This was by far the worst class I have ever taken at Columbia. My biggest regret to this day has been switching into this class second semester. I will corroborate previous comments referencing his knowledge of course content but his efficacy as a professor unworthy of any praise. He is so soft-spoken to the point that students 3 chairs away from the head of the table will only hear indistinguishable mumbles. If you are so blessed to actually hear what he says, he provides explanations without any references to the text. Seeing as though papers and examinations are all take-home, you end up with a notebook full of notes, without any textual support. His grading is extremely harsh with minimal feedback and only question marks on the margins. He does offer to discuss papers before they are due but you basically have to have the entire paper written weeks in advance in order to receive any meaningful feedback. Finally, his course expectations are extremely unclear. For instance, he provides no feedback on weekly discussion posts, yet these posts are graded based on quality and content. As a result, you spend the entire semester trying to ask meaningful questions with no idea whether these questions are acceptable. Overall, his grading criteria for all aspects of the course lacked transparency and detail. STAY AWAY FROM THIS CLASS. Yogesh has the lowest A-range percentage out of any CC professor. Even if you want to learn philosophy or political theory, you won't learn anything here unless you spend hours and hours poring over notes and trying to comprehend his esoteric pedagogy. Seeing as though most students have 4-5 other classes to worry about as well, doing well in his class is nearly impossible without sacrificing time and effort for other courses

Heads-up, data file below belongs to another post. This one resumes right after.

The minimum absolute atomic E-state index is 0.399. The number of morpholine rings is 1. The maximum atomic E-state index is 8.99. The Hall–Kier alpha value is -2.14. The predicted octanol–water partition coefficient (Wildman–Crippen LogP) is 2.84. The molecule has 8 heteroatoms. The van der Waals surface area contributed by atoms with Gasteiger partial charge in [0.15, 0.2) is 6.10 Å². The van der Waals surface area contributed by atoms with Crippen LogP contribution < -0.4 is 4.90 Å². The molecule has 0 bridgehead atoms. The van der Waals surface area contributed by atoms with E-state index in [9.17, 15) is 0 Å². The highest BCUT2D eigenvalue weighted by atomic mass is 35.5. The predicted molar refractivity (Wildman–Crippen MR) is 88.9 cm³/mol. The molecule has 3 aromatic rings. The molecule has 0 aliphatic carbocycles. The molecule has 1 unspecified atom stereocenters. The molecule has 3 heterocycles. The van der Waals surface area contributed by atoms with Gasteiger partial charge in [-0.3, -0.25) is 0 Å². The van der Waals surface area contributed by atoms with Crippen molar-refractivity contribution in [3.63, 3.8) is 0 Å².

TL;DR: Yogesh is an extremely knowledgeable individual who is able to draw upon his expertise in anthropology but as an educator, he fails at every aspect.

Workload:

2 Papers
Take-Home Midterm
Take-Home Final
Weekly Discussion Posts on Courseworks